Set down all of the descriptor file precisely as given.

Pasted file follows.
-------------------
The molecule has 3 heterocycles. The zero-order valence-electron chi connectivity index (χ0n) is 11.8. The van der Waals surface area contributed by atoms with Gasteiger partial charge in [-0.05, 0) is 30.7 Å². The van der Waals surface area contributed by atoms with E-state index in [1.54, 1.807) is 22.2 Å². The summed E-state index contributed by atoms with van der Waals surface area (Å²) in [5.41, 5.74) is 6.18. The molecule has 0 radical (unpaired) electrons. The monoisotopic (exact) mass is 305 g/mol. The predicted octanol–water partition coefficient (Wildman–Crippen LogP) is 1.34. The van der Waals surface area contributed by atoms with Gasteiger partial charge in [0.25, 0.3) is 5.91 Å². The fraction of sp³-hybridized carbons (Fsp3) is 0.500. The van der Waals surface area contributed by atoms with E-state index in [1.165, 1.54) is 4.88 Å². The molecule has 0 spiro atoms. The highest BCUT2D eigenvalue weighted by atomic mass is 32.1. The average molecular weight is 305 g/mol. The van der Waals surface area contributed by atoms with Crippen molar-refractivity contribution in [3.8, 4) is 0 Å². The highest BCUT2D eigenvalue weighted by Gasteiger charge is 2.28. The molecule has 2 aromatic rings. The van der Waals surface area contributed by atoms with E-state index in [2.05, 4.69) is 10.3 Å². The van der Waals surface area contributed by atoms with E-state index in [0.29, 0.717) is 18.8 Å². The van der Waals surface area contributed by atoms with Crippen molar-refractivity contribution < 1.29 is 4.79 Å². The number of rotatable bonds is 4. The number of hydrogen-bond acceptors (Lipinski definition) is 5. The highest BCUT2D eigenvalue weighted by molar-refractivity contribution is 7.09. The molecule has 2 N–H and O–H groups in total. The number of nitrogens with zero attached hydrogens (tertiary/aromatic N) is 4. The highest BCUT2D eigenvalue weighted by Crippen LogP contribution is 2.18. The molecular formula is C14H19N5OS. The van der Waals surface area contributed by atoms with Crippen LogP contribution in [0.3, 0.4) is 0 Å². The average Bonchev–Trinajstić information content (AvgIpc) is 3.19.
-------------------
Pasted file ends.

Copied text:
The molecule has 3 heterocycles. The zero-order valence-electron chi connectivity index (χ0n) is 11.8. The van der Waals surface area contributed by atoms with Gasteiger partial charge in [-0.05, 0) is 30.7 Å². The van der Waals surface area contributed by atoms with E-state index in [1.54, 1.807) is 22.2 Å². The summed E-state index contributed by atoms with van der Waals surface area (Å²) in [5.41, 5.74) is 6.18. The molecule has 0 radical (unpaired) electrons. The monoisotopic (exact) mass is 305 g/mol. The predicted octanol–water partition coefficient (Wildman–Crippen LogP) is 1.34. The van der Waals surface area contributed by atoms with Gasteiger partial charge in [0.25, 0.3) is 5.91 Å². The fraction of sp³-hybridized carbons (Fsp3) is 0.500. The van der Waals surface area contributed by atoms with E-state index in [1.165, 1.54) is 4.88 Å². The molecule has 0 spiro atoms. The highest BCUT2D eigenvalue weighted by atomic mass is 32.1. The average molecular weight is 305 g/mol. The van der Waals surface area contributed by atoms with Crippen molar-refractivity contribution in [3.8, 4) is 0 Å². The highest BCUT2D eigenvalue weighted by Gasteiger charge is 2.28. The molecule has 2 aromatic rings. The van der Waals surface area contributed by atoms with E-state index in [2.05, 4.69) is 10.3 Å². The van der Waals surface area contributed by atoms with E-state index in [0.29, 0.717) is 18.8 Å². The van der Waals surface area contributed by atoms with Crippen molar-refractivity contribution < 1.29 is 4.79 Å². The number of rotatable bonds is 4. The number of hydrogen-bond acceptors (Lipinski definition) is 5. The highest BCUT2D eigenvalue weighted by molar-refractivity contribution is 7.09. The molecule has 2 N–H and O–H groups in total. The number of nitrogens with zero attached hydrogens (tertiary/aromatic N) is 4. The highest BCUT2D eigenvalue weighted by Crippen LogP contribution is 2.18. The molecular formula is C14H19N5OS. The van der Waals surface area contributed by atoms with Crippen LogP contribution in [0.3, 0.4) is 0 Å². The average Bonchev–Trinajstić information content (AvgIpc) is 3.19.